These images are from last week. I have never seen such a strange sun.
At last! Friday and Saturday were gorgeous days; sunny but not cold, not cold at all. A day to open the windows to let the heat in. Spring? Well all gardeners only need a little sunshine to believe the end of winter is in sight. Today, of course, is grey with a cold wind and so it’s back to wanting to be in fount of the fire. But at least those two days remind me about spring.
The garden has its own rhythms, more dependent on day length than the temperature.
If I see any snowdrops for sale in pots, I’ll buy some more and I might try to spot when the seedpods are ready to open and sow them into pots to increase stock
The jolly little faces of Violas are in pots on the terrace, tulip shoots are pushing though.
There are now three clumps of Iris unguicularis in the garden. They flower for so long and seem so delicate, but flower on the coldest of days.
The Anemones produce copious amounts of seed and a few do eventually grow but again I think I could increase stocks more consistently if I sow some of my saved seed. Does anyone know if they need heat to germinate or a would they be better left in the coldframe to experience some cold?
Something to enjoy even on very cold days is the wonderful sunsets. So difficult to capture but a pleasure just to sit gasping at the colours nature can produce.
Have a good week.
It is strange how from the extreme heat of mid-summer only a few days ago, now it is suddenly autumn. This week the mornings have been noticeably fresher with dew left on the ground after the night; giving the plants some refreshment even if it hasn’t rained. Autumn is when I can start work on the garden, moving, dividing, planting, in summer it’s too hot and even in spring I can’t guarantee that there will be rain for the plants to establish. So I’m slowly winding up to having more time to garden when it isn’t too hot.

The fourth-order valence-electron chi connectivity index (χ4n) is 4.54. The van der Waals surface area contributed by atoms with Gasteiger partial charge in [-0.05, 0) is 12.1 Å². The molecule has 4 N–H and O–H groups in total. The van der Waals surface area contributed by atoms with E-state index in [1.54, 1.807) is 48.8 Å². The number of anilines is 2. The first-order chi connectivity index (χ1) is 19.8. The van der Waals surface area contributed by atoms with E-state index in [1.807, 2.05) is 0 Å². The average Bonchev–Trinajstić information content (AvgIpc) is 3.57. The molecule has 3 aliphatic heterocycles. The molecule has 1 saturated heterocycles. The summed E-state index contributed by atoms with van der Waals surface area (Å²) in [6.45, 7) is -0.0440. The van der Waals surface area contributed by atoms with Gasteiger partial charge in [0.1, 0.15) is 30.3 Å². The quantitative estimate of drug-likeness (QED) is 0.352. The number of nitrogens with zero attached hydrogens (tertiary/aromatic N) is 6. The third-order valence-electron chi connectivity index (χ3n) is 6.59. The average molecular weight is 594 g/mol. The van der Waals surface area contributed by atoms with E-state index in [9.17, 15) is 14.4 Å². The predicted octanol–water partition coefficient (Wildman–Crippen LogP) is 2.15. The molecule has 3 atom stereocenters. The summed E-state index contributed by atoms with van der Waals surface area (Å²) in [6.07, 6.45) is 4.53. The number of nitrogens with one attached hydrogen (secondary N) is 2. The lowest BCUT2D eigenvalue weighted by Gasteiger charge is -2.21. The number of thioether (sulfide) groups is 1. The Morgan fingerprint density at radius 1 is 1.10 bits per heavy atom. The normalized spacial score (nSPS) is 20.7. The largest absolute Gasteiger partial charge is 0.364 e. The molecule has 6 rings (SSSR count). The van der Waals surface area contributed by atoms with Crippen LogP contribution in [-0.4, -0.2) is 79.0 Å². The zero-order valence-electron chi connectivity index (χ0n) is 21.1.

Looking back through my note book I read that there is much to be done. In 2009 I noted that the new foliage of Nandino was the same as the flower colour of Iris Kent Pride; and they were the same colour at the same time so yesterday I began by lifting and dividing one patch of Iris Kent Pride which had been infested by a spreading thyme and planting them close to a Nandino where I had removed some Bergenia cordifolia that really couldn’t cope with the heat and full sun, this position should suit the Iris perfectly.
I also moved some beautiful blue Iris Jane Phillips; these were in the Left hand border and had been happy to begin with but the micro-climate of this border have changed. The mulberry has grown considerably and is creating more shade, also other plants have grown and they are also throwing more shade onto the Iris; lastly the bay hedge which I hadn’t thought was growing quickly enough I now realise has grown a lot and this too means there is more shade in the morning. So I moved half the existing clump, half of these to the drive border near a Ceonothus repans again this is a similar colour, the rest I planted near the prostrate rosemary on the slope.
While I have been lifting and replanting I have also been selecting seedlings of various plants that I have potted on for use in other parts of the garden and for clients. Below you can see some of the many Stipa tenuissima seedlings, as I‘ve mentioned many times before these seed prolifically in the free-draining tuffo that is my soil.
Asclepias tuberosa has been flowers for long periods during the summer but I find the seed pods and seeds dispersal nearly as interesting as the flowers. I intend sowing these seeds as they are hardy and have a low water demand and would look better planted in larger groups.
With the autumn come different skies and different sunsets here is yesterday evening’s show.